Patrick Wensink's book "Broken Piano For President" has a familiar-looking cover. So familiar, in fact, that Jack Daniel's sent his publisher Lazy Facist Press a cease-and-desist letter, asking him to change it.
This isn't the first time this has happened; David Thorne received such a letter from Penguin regarding his original cover for "I'll Go Home Then, It's Warm And Has Chairs"; Tito Ortiz's publisher received one from the Ultimate Fighting Championship for him wearing his champion's belt on the cover, an apparent breach of image rights, and according to the UPI wire service, a book cover in 1982 had to be changed because no less than the Secret Service sent a cease-and-desist regarding a photograph of the author's press pass.
However, it seems unlikely that any of these letters were as civilized as that from JD's senior attorney for trademarks, Christy Susman.
"We are certainly flattered by your affection for the brand," it states in a very unlawyerly manner, continuing "because you are both a Louisville "neighbor" and a fan of the brand, we simply request that you change the cover design when the book is re-printed. If you would be willing to change the design sooner than that... we would be willing to contribute a reasonable amount towards the costs of doing so."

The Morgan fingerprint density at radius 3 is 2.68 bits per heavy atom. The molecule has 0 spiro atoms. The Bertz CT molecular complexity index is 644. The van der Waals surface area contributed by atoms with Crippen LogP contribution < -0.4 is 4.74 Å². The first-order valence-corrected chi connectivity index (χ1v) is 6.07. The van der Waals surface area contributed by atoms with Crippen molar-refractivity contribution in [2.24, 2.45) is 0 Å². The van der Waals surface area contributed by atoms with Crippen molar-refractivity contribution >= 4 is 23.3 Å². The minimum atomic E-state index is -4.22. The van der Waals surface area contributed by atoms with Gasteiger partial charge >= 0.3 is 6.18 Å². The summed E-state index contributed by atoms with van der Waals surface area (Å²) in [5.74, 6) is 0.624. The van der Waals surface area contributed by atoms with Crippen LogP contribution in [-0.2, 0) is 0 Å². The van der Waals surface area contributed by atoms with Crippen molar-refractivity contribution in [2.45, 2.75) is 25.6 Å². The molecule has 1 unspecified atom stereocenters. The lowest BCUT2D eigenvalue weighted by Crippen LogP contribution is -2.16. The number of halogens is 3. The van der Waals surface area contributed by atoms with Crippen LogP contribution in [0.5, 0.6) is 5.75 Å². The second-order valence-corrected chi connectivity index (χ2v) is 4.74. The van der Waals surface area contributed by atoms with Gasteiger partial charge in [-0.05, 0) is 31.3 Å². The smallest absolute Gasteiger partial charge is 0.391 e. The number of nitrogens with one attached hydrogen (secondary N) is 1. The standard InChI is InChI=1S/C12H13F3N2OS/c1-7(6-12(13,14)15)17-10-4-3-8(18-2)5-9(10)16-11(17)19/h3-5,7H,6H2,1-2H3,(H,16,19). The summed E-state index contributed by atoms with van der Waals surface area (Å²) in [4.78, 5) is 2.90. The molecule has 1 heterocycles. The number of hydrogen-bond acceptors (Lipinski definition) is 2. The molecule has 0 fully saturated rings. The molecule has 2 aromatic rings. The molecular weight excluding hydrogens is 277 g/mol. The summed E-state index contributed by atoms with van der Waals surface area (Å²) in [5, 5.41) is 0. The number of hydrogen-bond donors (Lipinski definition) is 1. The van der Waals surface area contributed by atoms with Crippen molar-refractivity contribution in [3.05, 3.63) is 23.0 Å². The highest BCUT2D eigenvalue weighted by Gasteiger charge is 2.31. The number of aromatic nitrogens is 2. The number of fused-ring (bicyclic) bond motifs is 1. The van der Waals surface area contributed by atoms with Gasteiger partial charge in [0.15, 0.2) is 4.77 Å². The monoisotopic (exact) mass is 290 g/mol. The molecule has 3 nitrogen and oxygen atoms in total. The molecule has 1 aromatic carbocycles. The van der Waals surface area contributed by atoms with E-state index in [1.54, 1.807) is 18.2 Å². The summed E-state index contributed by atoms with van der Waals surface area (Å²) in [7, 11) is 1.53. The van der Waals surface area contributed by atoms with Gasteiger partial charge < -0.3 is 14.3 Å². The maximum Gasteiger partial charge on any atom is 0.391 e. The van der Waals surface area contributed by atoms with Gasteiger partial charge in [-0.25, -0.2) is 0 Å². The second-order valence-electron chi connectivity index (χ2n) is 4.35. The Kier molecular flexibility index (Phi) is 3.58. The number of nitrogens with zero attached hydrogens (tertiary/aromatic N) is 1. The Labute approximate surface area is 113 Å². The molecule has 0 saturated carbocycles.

She signed off with "We wish you continued success with your writing." Say what you like about Jack's taste in whiskey, when it comes to supporting independent presses, he's clearly pretty smooth.
The author told Jim Romenesko, "my publisher has decided to change the cover art." Concerning the original cover, the author wrote on his blog, "that baby's going to be a collector's item!"
See the two labels below. What do you think about how Jack Daniel's handled this?